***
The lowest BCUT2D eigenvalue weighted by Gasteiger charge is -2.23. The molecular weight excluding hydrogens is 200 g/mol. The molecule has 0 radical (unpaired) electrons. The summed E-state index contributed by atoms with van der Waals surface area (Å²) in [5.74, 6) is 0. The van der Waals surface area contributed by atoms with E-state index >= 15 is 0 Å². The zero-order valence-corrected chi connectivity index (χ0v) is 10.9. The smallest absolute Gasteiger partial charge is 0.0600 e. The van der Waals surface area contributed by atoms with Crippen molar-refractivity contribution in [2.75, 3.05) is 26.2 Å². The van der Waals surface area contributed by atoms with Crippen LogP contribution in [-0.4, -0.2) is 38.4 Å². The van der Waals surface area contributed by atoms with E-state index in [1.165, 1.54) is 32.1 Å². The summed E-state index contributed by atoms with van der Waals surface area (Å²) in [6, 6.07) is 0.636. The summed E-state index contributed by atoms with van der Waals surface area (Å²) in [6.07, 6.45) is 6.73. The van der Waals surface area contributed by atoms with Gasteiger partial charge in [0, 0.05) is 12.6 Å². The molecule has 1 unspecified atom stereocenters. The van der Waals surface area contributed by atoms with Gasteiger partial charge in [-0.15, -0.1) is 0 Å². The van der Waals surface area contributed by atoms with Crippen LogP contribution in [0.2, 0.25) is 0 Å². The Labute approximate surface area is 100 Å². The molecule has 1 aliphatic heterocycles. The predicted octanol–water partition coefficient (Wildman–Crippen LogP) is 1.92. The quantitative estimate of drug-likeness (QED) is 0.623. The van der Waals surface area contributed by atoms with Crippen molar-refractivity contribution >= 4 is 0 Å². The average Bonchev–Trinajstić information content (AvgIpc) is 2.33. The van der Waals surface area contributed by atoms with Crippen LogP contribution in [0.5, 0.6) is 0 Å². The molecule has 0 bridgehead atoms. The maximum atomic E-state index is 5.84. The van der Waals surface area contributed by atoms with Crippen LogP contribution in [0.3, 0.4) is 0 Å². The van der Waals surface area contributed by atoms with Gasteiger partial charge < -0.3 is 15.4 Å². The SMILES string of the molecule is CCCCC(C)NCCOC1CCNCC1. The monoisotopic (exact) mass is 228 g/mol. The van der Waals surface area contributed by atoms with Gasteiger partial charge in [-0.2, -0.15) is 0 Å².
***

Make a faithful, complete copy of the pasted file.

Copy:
The lowest BCUT2D eigenvalue weighted by Gasteiger charge is -2.23. The molecular weight excluding hydrogens is 200 g/mol. The molecule has 0 radical (unpaired) electrons. The summed E-state index contributed by atoms with van der Waals surface area (Å²) in [5.74, 6) is 0. The van der Waals surface area contributed by atoms with E-state index >= 15 is 0 Å². The zero-order valence-corrected chi connectivity index (χ0v) is 10.9. The smallest absolute Gasteiger partial charge is 0.0600 e. The van der Waals surface area contributed by atoms with Crippen molar-refractivity contribution in [2.75, 3.05) is 26.2 Å². The van der Waals surface area contributed by atoms with Crippen LogP contribution in [-0.4, -0.2) is 38.4 Å². The van der Waals surface area contributed by atoms with E-state index in [1.165, 1.54) is 32.1 Å². The summed E-state index contributed by atoms with van der Waals surface area (Å²) in [6, 6.07) is 0.636. The summed E-state index contributed by atoms with van der Waals surface area (Å²) in [6.07, 6.45) is 6.73. The van der Waals surface area contributed by atoms with Gasteiger partial charge in [0, 0.05) is 12.6 Å². The molecule has 1 unspecified atom stereocenters. The van der Waals surface area contributed by atoms with Gasteiger partial charge in [-0.15, -0.1) is 0 Å². The van der Waals surface area contributed by atoms with Crippen LogP contribution in [0.2, 0.25) is 0 Å². The Labute approximate surface area is 100 Å². The molecule has 1 aliphatic heterocycles. The predicted octanol–water partition coefficient (Wildman–Crippen LogP) is 1.92. The quantitative estimate of drug-likeness (QED) is 0.623. The van der Waals surface area contributed by atoms with Crippen molar-refractivity contribution >= 4 is 0 Å². The average Bonchev–Trinajstić information content (AvgIpc) is 2.33. The van der Waals surface area contributed by atoms with Crippen LogP contribution in [0.5, 0.6) is 0 Å². The molecule has 0 bridgehead atoms. The maximum atomic E-state index is 5.84. The van der Waals surface area contributed by atoms with Crippen LogP contribution in [0.3, 0.4) is 0 Å². The van der Waals surface area contributed by atoms with Gasteiger partial charge < -0.3 is 15.4 Å². The SMILES string of the molecule is CCCCC(C)NCCOC1CCNCC1. The monoisotopic (exact) mass is 228 g/mol. The van der Waals surface area contributed by atoms with Gasteiger partial charge in [-0.2, -0.15) is 0 Å².